|Title||Expression profiles of miR3181 and miR199a in plasma and placenta of virally suppressed HIV-1 infected Cameroonian pregnant women at delivery.|
|Publication Type||Journal Article|
|Year of Publication||2022|
|Authors||Esemu, LF, Awanakam, H, Nanfa, D, Besong, M, Tsayem, I, Nkenfou, CNguefeu, Bigoga, J, Leke, R, Eugene, S, Ndhlovu, LC, Loni, GEkali|
Human immunodeficiency virus (HIV)-1 infection during pregnancy reduces the transplacental transfer of protective maternal antibodies needed to confer immunity during early postnatal life. However, the mediation of MicroRNA in this dysregulation is not well understood MicroRNAs 3181 and 199a have been shown to mediate neonatal Fc receptor (FcRn)-like transmembrane antibody transfer and endocytosis respectively but their expression levels in the placenta and plasma in women living with HIV have not been extensively investigated. The objective of this study was to determine how the expression levels of miR-3181 and miR-199a in the placenta and plasma are affected in women chronically infected with HIV who are on antiretroviral therapy (ART) and are virally suppressed at delivery. In this pilot case-control study, plasma and placenta biopsies were obtained from 36 (18 HIV+ and 18 HIV-) Cameroonian women at delivery. MicroRNAs 3181 and 199a expression levels were measured using RT-qPCR, data was analyzed using SPSS22.0 and R 3.60, and p values below 0.05 were considered statistically significant. All the HIV-infected women were on known ART regimens and were virally suppressed. There was no significant difference in the levels of miR-3181 (p>0.05) in the placenta and plasma amongst HIV-infected and HIV uninfected women. The expression levels of miR-199a were significantly greater in the plasma compared to the placenta of HIV+ (p = 0.00005) and HIV- (p = 0.027) women. Moreover, there was a significantly higher (p = 0.02) level of miR-199a in the plasma of women with HIV and their uninfected counterparts. Linear regression models adjusted for systolic pressure showed no significant difference (p>0.05) in the levels of miR-199a and miR-3181 in both the placenta and plasma due to HIV infection. Our findings suggest that even though ART uptake and viral suppression might help in maintaining miR3181 and miR199a levels in the placenta of women with HIV at comparative levels to those of their HIV negative counterparts, the significantly higher levels of miR-199a in the plasma of women with HIV compared to the placenta might highlight lurking systemic dangers and requires further investigation.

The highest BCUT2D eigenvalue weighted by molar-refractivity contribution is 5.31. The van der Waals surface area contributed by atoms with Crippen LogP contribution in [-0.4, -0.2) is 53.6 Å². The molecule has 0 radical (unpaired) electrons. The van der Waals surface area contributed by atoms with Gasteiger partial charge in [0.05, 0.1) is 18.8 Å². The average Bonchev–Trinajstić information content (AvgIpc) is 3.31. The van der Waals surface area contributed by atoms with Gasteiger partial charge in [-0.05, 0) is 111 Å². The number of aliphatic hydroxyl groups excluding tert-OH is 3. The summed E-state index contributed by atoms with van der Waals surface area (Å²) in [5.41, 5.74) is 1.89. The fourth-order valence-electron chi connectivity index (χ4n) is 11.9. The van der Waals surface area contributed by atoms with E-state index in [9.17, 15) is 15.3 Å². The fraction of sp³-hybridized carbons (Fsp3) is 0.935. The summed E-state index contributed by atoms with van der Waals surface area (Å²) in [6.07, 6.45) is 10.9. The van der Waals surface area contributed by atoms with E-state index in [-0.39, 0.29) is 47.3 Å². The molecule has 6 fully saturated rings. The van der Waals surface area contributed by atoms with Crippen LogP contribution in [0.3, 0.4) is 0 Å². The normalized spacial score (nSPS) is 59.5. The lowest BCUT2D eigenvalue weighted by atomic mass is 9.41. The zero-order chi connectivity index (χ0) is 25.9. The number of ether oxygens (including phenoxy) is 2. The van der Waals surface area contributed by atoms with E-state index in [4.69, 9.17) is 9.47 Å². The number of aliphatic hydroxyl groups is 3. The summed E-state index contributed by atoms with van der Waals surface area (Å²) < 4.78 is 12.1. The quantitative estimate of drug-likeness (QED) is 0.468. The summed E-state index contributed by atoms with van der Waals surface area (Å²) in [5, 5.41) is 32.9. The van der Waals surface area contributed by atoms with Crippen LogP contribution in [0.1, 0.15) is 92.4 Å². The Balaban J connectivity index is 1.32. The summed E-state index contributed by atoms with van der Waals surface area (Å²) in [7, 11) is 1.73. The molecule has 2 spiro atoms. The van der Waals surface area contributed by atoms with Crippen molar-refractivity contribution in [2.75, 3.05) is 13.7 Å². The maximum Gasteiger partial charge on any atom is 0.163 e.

|Alternate Journal||PLoS One|